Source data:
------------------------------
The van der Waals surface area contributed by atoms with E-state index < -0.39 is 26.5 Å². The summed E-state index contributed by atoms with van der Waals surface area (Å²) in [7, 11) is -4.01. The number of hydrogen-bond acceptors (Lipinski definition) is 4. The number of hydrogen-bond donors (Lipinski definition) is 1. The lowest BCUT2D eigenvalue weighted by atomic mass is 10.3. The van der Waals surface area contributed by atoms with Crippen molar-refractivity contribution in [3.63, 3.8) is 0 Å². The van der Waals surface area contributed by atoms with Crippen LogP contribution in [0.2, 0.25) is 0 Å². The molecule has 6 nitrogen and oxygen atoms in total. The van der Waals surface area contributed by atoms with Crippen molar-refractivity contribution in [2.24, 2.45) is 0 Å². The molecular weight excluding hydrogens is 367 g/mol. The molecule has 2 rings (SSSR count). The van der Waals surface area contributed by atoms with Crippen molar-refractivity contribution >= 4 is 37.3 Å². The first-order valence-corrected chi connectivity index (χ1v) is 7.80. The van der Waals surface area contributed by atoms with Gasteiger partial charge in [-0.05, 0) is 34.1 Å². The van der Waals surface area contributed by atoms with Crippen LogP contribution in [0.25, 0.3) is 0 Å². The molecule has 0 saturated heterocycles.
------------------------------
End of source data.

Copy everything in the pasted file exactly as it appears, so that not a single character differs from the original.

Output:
The van der Waals surface area contributed by atoms with E-state index < -0.39 is 26.5 Å². The summed E-state index contributed by atoms with van der Waals surface area (Å²) in [7, 11) is -4.01. The number of hydrogen-bond acceptors (Lipinski definition) is 4. The number of hydrogen-bond donors (Lipinski definition) is 1. The lowest BCUT2D eigenvalue weighted by atomic mass is 10.3. The van der Waals surface area contributed by atoms with Crippen molar-refractivity contribution in [3.63, 3.8) is 0 Å². The van der Waals surface area contributed by atoms with Crippen LogP contribution in [0.2, 0.25) is 0 Å². The molecule has 6 nitrogen and oxygen atoms in total. The van der Waals surface area contributed by atoms with Crippen molar-refractivity contribution in [2.24, 2.45) is 0 Å². The molecular weight excluding hydrogens is 367 g/mol. The molecule has 2 rings (SSSR count). The van der Waals surface area contributed by atoms with Crippen molar-refractivity contribution >= 4 is 37.3 Å². The first-order valence-corrected chi connectivity index (χ1v) is 7.80. The van der Waals surface area contributed by atoms with Gasteiger partial charge in [-0.05, 0) is 34.1 Å². The van der Waals surface area contributed by atoms with Crippen LogP contribution in [0.25, 0.3) is 0 Å². The molecule has 0 saturated heterocycles.